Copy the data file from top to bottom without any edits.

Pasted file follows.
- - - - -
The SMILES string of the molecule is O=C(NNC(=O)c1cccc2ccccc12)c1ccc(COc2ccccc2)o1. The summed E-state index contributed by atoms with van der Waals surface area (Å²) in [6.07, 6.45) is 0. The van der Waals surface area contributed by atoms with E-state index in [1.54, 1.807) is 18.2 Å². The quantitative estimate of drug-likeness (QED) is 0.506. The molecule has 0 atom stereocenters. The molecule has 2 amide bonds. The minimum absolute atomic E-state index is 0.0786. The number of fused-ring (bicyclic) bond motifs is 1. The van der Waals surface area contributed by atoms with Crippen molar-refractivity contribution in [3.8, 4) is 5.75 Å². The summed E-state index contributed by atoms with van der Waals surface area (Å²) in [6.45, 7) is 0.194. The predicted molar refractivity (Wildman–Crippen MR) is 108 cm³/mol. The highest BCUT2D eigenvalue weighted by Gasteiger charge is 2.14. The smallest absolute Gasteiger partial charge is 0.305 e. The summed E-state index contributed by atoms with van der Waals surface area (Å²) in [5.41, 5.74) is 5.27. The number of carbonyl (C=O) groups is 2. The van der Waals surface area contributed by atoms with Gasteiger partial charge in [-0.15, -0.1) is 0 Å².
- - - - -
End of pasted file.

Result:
The SMILES string of the molecule is O=C(NNC(=O)c1cccc2ccccc12)c1ccc(COc2ccccc2)o1. The summed E-state index contributed by atoms with van der Waals surface area (Å²) in [6.07, 6.45) is 0. The van der Waals surface area contributed by atoms with E-state index in [1.54, 1.807) is 18.2 Å². The quantitative estimate of drug-likeness (QED) is 0.506. The molecule has 0 atom stereocenters. The molecule has 2 amide bonds. The minimum absolute atomic E-state index is 0.0786. The number of fused-ring (bicyclic) bond motifs is 1. The van der Waals surface area contributed by atoms with Crippen molar-refractivity contribution in [3.8, 4) is 5.75 Å². The summed E-state index contributed by atoms with van der Waals surface area (Å²) in [6.45, 7) is 0.194. The predicted molar refractivity (Wildman–Crippen MR) is 108 cm³/mol. The highest BCUT2D eigenvalue weighted by Gasteiger charge is 2.14. The smallest absolute Gasteiger partial charge is 0.305 e. The summed E-state index contributed by atoms with van der Waals surface area (Å²) in [5.41, 5.74) is 5.27. The number of carbonyl (C=O) groups is 2. The van der Waals surface area contributed by atoms with Gasteiger partial charge in [-0.15, -0.1) is 0 Å².